I genuinely have never felt more inspired to write about a topic than I do right now. I just finished deep cleaning my space, turning all my fairy lights on, opening the curtain to my floor-to-ceiling window and letting the natural light pour in. I have eucalyptus mint essential oil behind my ears and a tall glass of green tea in front of me. I feel so physically uplifted, present, and light. While these tangible circumstances certainly are acts of self-care themselves, I like to think of them as complementary to the deeper, more challenging thought work that truly underscores the pursuit of self-love. One of the hardest but most important mindset shifts to invest in is forgiveness. The truth is that I can clean my room and diffuse essential oils all I want, but the real reason I feel so incredibly free is because I worked to intentionally liberate my heart from resentment.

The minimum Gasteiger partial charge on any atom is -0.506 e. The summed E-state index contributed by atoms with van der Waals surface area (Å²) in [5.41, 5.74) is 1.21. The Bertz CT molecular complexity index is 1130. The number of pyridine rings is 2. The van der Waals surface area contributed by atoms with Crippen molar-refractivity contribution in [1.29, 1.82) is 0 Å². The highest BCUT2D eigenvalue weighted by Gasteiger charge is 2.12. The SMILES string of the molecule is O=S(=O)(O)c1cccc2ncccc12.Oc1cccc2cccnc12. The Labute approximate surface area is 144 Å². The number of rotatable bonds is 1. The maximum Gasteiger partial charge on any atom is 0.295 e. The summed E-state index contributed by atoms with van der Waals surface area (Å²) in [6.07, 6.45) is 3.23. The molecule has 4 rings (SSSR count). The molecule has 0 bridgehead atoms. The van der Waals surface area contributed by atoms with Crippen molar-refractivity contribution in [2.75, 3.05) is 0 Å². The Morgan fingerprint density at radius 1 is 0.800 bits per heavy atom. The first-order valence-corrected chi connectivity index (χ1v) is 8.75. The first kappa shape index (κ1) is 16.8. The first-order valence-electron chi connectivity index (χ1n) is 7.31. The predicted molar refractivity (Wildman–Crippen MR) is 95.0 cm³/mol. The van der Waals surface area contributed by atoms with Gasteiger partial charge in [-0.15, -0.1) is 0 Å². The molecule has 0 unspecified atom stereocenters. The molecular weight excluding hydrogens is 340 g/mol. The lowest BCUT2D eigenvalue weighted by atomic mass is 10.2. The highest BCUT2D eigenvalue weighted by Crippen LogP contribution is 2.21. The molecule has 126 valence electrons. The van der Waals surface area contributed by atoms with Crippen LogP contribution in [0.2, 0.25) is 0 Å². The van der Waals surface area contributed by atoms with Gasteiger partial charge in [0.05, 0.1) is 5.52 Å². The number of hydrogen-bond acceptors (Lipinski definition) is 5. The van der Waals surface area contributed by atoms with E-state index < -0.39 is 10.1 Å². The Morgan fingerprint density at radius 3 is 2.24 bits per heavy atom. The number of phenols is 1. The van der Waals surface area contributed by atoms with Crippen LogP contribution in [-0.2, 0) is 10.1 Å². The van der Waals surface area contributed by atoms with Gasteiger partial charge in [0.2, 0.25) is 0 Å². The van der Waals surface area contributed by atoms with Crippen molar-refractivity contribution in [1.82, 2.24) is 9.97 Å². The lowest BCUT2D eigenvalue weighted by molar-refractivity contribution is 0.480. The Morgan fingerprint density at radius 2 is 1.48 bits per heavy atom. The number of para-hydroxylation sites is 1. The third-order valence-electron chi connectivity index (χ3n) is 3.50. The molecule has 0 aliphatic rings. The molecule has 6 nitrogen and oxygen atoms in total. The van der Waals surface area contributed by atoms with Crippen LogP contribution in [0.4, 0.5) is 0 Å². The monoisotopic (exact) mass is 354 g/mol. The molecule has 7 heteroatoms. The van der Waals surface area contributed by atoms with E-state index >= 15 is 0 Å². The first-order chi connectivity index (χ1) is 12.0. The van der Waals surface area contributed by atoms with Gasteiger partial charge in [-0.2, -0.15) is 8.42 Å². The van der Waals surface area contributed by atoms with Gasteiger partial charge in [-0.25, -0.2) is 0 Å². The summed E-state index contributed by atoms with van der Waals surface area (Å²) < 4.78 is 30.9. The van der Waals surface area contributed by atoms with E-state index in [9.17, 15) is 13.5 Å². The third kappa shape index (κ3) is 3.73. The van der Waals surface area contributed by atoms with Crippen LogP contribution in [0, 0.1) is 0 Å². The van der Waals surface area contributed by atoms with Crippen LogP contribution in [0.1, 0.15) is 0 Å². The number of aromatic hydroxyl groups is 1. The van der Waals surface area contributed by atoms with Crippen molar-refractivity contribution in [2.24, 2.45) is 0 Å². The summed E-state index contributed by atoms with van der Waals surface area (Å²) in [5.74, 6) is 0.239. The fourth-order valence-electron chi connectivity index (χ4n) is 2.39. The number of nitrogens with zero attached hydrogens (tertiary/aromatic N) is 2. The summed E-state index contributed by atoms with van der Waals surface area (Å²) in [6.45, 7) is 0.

To be transparent, I was raised Roman Catholic and now identify as a spiritual person and a Christian. My personal relationship with Jesus does inform how I think about forgiveness and practice it in my own life. But forgiveness completely transcends the confines of any one religious identity or practice. Whether you have very strong beliefs that conflict with mine or simply aren’t interested in religion, forgiveness is a universal human experience that invites freedom and peace into our lives. It brings transformation, even welcomes it. But authentic, profound forgiveness requires some of the deepest work in our hearts. Depending on the situation, true forgiveness can seem unthinkable. It seems so much easier on the surface to hold onto anger. Bitterness. Betrayal. To keep it so close that it starts to permeate into our hearts, to take hold of us and consume us. It can even seem more than easy. It can seem satisfying, even just, to let our anger burn red. In our heads, we justify this by saying, “Once they give me an apology. But not that one, a better one. Once they fix it. Once it stops hurting.” When we designate a “right time” to forgive based on the other person’s actions, we set ourselves to have that anger simmering beneath our skin for days, weeks, even years. Listen to your heart in this quiet moment. Is there anger simmering in your heart? How long has it been there? Have you accepted its presence in your heart forever, or are you waiting on the “right time” to purge yourself of it?